Surprisingly, we found that urine total mercury and blood methylmercury concentrations were elevated in participants who drank water from wells, springs, and other nonpublic systems. In water, elemental mercury is chemically transformed to inorganic and organic forms. Drinking water is not commonly cited as a source of mercury exposure, and <15 % of ingested inorganic mercury is absorbed by the gastrointestinal tract [1]. It is possible that certain unprotected water sources in this region could contain very high mercury levels, and thus could be a potential exposure pathway. However, it is also possible that this relationship could be a result of confounding by an unmeasured variable.

Our investigation, the first to describe mercury exposure in the Peruvian region of Madre de Dios, found a GM total urine mercury concentration of 5.5 μg/g creatinine. This is an order of magnitude higher than levels documented in the general US population (0.44 μg/g creatinine) [1], where artisanal mining using mercury is mainly absent. The median urine total mercury concentration measured among miners who reported heating amalgams in our study (8.65 μg/g creatinine) is in the range found among gold miners in other regions, including Tanzania (3.55 μg/g creatinine), the Philippines (1.3–7.5 μg/g creatinine), Indonesia (5.33–10.24 μg/g creatinine), and Zimbabwe (23.4) [6, 8, 11].

Eight study participants had urine total mercury concentrations that exceeded the American Conference of Governmental Industrial Hygienists’ recommendation of 35 μg/g creatinine [24], which is a level at which remediation (e.g., removal from high-risk exposures, chemical chelation, etc.) could be considered. These participants were provided their results and offered the opportunity to participate in remediation. However, no participants opted to participate in remediation. Gold mining is the staple economy of the region and unfortunately the participants would have been returning to the polluted area postmining. For the remaining participants, urine total mercury levels were below the threshold likely to cause acute poisoning. Insufficient epidemiologic data exist to quantitatively assess the risk of chronic health effects at these lower levels. However, one previous study noted initial nervous system impairment at total urine mercury concentrations as low as 10 μg/g creatinine [25] while another found that persons with total urine mercury concentrations ranging from 30 to 100 μg/g creatinine had initial stages of tremor, psychological disorder, and impaired nervous conduction [26].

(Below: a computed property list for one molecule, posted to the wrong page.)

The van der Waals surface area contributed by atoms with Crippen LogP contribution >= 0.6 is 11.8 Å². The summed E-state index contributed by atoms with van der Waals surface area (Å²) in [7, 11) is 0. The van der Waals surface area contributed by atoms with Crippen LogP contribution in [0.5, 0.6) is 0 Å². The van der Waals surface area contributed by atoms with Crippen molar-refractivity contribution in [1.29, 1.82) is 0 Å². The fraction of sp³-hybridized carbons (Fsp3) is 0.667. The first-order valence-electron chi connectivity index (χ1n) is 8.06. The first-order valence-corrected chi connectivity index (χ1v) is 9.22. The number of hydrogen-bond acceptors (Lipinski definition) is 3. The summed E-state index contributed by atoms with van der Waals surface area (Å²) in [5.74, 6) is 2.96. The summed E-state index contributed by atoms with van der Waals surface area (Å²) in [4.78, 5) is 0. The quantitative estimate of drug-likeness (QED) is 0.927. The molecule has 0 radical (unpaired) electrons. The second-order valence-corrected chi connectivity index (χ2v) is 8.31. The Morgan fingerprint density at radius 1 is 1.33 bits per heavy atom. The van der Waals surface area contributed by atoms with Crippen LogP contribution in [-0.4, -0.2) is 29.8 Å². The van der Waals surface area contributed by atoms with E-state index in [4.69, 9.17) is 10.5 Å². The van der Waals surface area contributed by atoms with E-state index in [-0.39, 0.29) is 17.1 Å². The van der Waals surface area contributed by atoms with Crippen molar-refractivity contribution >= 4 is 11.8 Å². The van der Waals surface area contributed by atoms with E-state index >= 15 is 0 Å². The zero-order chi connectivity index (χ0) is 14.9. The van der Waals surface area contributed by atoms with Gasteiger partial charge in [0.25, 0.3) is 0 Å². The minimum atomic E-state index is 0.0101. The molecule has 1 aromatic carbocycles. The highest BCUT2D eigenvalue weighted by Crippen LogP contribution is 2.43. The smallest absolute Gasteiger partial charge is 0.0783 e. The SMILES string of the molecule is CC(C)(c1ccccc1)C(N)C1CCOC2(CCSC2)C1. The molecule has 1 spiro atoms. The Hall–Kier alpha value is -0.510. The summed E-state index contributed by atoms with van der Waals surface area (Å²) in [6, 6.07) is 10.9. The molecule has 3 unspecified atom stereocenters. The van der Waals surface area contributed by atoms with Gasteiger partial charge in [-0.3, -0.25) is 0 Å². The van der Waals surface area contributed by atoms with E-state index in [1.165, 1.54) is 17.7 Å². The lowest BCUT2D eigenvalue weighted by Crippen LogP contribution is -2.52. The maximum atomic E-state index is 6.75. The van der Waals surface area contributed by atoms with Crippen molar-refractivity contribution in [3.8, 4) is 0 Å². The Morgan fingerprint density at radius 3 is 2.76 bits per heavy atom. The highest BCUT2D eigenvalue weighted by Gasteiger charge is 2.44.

In general, methylmercury levels in most of our study participants were below the US Environmental Protection Agency’s (EPA) reference dose of 5.8 μg/L, which is a level assumed to be without adverse health effects [27]. However, 10.7 % of the total sample population had levels above 5.8 μg/L. The potential for harm at these levels is uncertain. Although they are not at risk of acute methylmercury poisoning, these individuals could possibly benefit from reducing their consumption of fish with high mercury levels if other protein sources are readily available. Specifically, the US EPA recommends a maximum daily methylmercury intake of 0.1 μg of mercury per kilogram of body weight [27]. This would be particularly important for women of child-bearing age (16–49 years), of whom 5.3 % had elevated blood methylmercury levels, because the developing fetus is more susceptible to potential neurological effects [2].